(2) In contrast to visual cultural studies that advocate for “the turn to Pictorial/Iconic”, scientific visualization research has only gradually received attention since the late 1980s. This study mainly refers to Daston & Galison’s (2007) analysis of “objectivity” behind scientific visualization, including: the capture of the “truth-to-nature” through artistic representation of nature, the depiction of nature through mechanical objectivity, and the cultivation of “trained judgment” with interpretive expertise.

(3) In the 1960s, under the influence of the “strong program”, researchers began to focus on laboratory data recording, interpersonal interaction, equipment operation, and other aspects involved in scientific visualization. This means treating scientific images as a “process of inscription” (Latour, 1990) involving representational device (RD) and representational object (RO). Following the perspective of “inscription”, Pauwels (2006c) points out that the exploration of scientific visualization involves not only concrete materials or abstract concepts but also social and technological conditions, as well as conditions related to the functioning of media and user feedback.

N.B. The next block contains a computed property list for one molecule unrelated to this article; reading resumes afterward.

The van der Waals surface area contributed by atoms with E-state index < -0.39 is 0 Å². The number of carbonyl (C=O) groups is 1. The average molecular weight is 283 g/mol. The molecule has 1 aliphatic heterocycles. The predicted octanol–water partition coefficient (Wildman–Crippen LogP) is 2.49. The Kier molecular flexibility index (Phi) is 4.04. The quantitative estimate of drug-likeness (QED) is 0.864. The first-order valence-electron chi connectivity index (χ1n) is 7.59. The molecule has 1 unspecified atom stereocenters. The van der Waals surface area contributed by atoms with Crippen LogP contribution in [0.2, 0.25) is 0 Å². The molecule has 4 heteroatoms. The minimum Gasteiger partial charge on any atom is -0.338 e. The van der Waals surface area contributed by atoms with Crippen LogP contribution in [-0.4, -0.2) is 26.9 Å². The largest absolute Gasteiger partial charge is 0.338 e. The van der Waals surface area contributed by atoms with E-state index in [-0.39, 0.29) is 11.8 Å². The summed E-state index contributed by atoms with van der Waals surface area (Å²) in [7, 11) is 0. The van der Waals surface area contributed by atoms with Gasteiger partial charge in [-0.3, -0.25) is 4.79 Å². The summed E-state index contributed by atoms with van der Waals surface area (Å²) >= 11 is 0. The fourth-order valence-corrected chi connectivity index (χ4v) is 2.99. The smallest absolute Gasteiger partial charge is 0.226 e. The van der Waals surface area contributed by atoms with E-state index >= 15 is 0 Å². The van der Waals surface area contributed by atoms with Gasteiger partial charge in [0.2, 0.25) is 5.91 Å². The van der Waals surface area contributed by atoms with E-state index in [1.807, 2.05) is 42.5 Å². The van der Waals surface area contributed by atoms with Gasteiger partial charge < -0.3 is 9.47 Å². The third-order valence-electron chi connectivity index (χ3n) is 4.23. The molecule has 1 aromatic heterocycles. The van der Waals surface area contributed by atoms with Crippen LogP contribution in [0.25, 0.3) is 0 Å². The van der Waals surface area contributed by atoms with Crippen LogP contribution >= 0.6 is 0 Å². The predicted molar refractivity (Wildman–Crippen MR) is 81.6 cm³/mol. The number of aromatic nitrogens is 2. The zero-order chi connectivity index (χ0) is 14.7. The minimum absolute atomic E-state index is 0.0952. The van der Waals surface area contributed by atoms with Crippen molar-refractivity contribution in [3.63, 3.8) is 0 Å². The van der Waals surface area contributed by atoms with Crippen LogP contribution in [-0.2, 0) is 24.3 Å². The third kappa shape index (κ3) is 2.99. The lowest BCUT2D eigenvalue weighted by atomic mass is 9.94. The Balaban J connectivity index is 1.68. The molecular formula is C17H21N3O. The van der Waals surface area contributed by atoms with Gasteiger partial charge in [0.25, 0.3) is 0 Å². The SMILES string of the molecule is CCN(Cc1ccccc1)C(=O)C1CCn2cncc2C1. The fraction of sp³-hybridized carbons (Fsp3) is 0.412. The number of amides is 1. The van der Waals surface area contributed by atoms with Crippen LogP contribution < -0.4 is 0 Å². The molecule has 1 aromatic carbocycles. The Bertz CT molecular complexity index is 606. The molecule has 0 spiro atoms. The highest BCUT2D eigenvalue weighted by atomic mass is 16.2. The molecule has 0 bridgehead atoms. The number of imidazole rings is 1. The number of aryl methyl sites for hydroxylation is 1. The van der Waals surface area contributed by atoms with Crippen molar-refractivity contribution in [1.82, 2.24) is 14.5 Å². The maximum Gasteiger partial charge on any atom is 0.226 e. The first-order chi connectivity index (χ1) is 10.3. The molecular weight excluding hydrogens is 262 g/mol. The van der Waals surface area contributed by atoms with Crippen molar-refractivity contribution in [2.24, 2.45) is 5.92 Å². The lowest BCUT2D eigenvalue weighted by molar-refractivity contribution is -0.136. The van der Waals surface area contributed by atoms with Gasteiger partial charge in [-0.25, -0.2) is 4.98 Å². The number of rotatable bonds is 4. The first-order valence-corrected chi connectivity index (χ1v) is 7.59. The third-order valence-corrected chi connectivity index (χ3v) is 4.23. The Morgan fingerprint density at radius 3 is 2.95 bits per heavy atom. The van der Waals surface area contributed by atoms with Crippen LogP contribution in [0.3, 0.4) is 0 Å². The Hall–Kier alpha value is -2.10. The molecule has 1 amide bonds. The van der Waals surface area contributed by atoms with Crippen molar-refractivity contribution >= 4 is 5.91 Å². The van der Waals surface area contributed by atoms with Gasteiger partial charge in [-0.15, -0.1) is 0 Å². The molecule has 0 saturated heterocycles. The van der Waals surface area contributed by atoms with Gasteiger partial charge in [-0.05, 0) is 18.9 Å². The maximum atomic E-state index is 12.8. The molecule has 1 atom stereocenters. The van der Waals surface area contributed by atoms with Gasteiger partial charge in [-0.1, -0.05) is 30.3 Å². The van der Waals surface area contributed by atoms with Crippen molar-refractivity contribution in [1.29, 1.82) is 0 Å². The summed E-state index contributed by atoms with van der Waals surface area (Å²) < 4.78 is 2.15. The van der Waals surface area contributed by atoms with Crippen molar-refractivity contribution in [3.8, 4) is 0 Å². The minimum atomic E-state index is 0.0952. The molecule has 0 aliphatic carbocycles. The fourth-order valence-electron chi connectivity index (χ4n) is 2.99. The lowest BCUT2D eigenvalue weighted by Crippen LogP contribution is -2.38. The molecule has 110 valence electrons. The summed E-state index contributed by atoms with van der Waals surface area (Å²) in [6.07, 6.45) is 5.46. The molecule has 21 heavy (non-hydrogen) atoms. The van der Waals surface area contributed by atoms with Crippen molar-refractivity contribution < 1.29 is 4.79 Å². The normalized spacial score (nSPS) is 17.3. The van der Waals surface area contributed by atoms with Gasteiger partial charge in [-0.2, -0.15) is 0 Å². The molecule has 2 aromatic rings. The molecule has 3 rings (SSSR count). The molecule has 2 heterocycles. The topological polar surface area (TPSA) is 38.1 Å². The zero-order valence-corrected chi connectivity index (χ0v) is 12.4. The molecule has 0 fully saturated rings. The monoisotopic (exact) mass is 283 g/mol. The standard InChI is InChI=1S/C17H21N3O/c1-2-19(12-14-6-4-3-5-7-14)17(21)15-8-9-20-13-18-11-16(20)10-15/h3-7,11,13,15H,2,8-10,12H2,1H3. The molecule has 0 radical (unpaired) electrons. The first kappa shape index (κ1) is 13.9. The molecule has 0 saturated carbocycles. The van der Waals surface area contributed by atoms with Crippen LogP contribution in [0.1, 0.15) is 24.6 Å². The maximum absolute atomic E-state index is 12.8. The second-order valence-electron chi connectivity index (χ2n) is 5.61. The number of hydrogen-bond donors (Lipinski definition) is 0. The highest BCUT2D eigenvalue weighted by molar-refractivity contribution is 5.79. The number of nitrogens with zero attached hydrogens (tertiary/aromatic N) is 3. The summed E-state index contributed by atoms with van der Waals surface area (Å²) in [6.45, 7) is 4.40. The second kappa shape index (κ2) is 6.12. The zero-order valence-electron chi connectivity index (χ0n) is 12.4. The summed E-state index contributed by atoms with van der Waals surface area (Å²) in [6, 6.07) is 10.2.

(4) The methodology of scientific visualization can be divided into the following three aspects. First, from visual language to immutable mobiles: Rudwick (1976) notes that the emergence of “visual language” means that followers of the geological community must learn the rules of this language through professional training to accept and understand the norms, thereby achieving scientific communication through representation. Continuing this concept, Lynch (1990) discusses how scientists manipulate biological images and classify photographs as diagrams, stating that diagrams are a “simplification” and also an “idealization” of photographs. Latour (1990) proposes the concept of “immutable mobiles”, which refers to the ability of “images” to bring different things together in time and space - that is, on the one hand, the image defines objects, and on the other hand, it can be carried and moved to anywhere. Second, the classification of visualized scientific knowledge: Eppler & Burkhard (2006) classify knowledge visualization into six forms: heuristic sketches, conceptual diagrams, visual metaphors, knowledge animations, knowledge maps, and scientific charts. Third, a new attempt at analyzing scientific visual frameworks: Rodriguez & Dimitrova (2011) apply Goffman’s (1974) framework theory to visual exploration and construct four analysis systems for visual frameworks, including (1) denotative systems: descriptions made through picture titles, captions, and related texts; (2) stylistic-semiotic systems: the presentation of stylistic conventions and social meanings; (3) connotative systems: examining the presentation of icons, indices, and symbols, with symbols being the focus of analysis due to their social significance; and (4) ideological representation: examining cultural conditions and social factors to explore the economic and political interests in the visual framework.